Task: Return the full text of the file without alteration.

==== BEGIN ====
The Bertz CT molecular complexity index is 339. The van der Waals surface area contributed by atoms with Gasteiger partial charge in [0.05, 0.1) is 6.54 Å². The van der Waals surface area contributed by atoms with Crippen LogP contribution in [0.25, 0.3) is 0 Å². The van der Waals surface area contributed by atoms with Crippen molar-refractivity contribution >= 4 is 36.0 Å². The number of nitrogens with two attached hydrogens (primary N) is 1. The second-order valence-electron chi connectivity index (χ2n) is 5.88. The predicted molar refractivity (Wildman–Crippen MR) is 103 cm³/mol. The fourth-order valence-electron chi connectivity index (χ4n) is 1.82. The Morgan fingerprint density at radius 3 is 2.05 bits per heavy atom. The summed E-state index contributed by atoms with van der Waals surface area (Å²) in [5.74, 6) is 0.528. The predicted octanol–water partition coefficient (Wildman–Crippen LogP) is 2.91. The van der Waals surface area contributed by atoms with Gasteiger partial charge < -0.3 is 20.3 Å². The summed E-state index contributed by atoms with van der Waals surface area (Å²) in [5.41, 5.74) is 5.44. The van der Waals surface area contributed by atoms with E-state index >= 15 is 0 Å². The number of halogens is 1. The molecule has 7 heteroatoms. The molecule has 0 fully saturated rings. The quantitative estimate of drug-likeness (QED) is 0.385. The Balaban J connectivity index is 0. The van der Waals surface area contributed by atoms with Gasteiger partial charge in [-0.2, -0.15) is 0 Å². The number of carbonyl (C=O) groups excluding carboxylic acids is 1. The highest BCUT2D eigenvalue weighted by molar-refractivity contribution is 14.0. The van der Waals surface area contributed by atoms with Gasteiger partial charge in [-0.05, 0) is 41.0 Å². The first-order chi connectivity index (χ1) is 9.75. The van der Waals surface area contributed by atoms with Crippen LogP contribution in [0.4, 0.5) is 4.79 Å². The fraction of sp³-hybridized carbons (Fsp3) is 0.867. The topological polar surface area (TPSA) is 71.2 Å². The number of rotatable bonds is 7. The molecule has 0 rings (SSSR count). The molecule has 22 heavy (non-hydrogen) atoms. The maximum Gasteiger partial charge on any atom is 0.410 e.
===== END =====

The Bertz CT molecular complexity index is 339. The van der Waals surface area contributed by atoms with Gasteiger partial charge in [0.05, 0.1) is 6.54 Å². The van der Waals surface area contributed by atoms with Crippen LogP contribution in [0.25, 0.3) is 0 Å². The van der Waals surface area contributed by atoms with Crippen molar-refractivity contribution >= 4 is 36.0 Å². The number of nitrogens with two attached hydrogens (primary N) is 1. The second-order valence-electron chi connectivity index (χ2n) is 5.88. The predicted molar refractivity (Wildman–Crippen MR) is 103 cm³/mol. The fourth-order valence-electron chi connectivity index (χ4n) is 1.82. The Morgan fingerprint density at radius 3 is 2.05 bits per heavy atom. The summed E-state index contributed by atoms with van der Waals surface area (Å²) in [5.74, 6) is 0.528. The predicted octanol–water partition coefficient (Wildman–Crippen LogP) is 2.91. The van der Waals surface area contributed by atoms with Gasteiger partial charge < -0.3 is 20.3 Å². The summed E-state index contributed by atoms with van der Waals surface area (Å²) in [5.41, 5.74) is 5.44. The van der Waals surface area contributed by atoms with E-state index >= 15 is 0 Å². The number of halogens is 1. The molecule has 7 heteroatoms. The molecule has 0 fully saturated rings. The quantitative estimate of drug-likeness (QED) is 0.385. The Balaban J connectivity index is 0. The van der Waals surface area contributed by atoms with Gasteiger partial charge in [-0.2, -0.15) is 0 Å². The number of carbonyl (C=O) groups excluding carboxylic acids is 1. The highest BCUT2D eigenvalue weighted by molar-refractivity contribution is 14.0. The van der Waals surface area contributed by atoms with Gasteiger partial charge in [-0.05, 0) is 41.0 Å². The first-order chi connectivity index (χ1) is 9.75. The van der Waals surface area contributed by atoms with Crippen LogP contribution in [0.4, 0.5) is 4.79 Å². The fraction of sp³-hybridized carbons (Fsp3) is 0.867. The topological polar surface area (TPSA) is 71.2 Å². The number of rotatable bonds is 7. The molecule has 0 rings (SSSR count). The molecule has 22 heavy (non-hydrogen) atoms. The maximum Gasteiger partial charge on any atom is 0.410 e.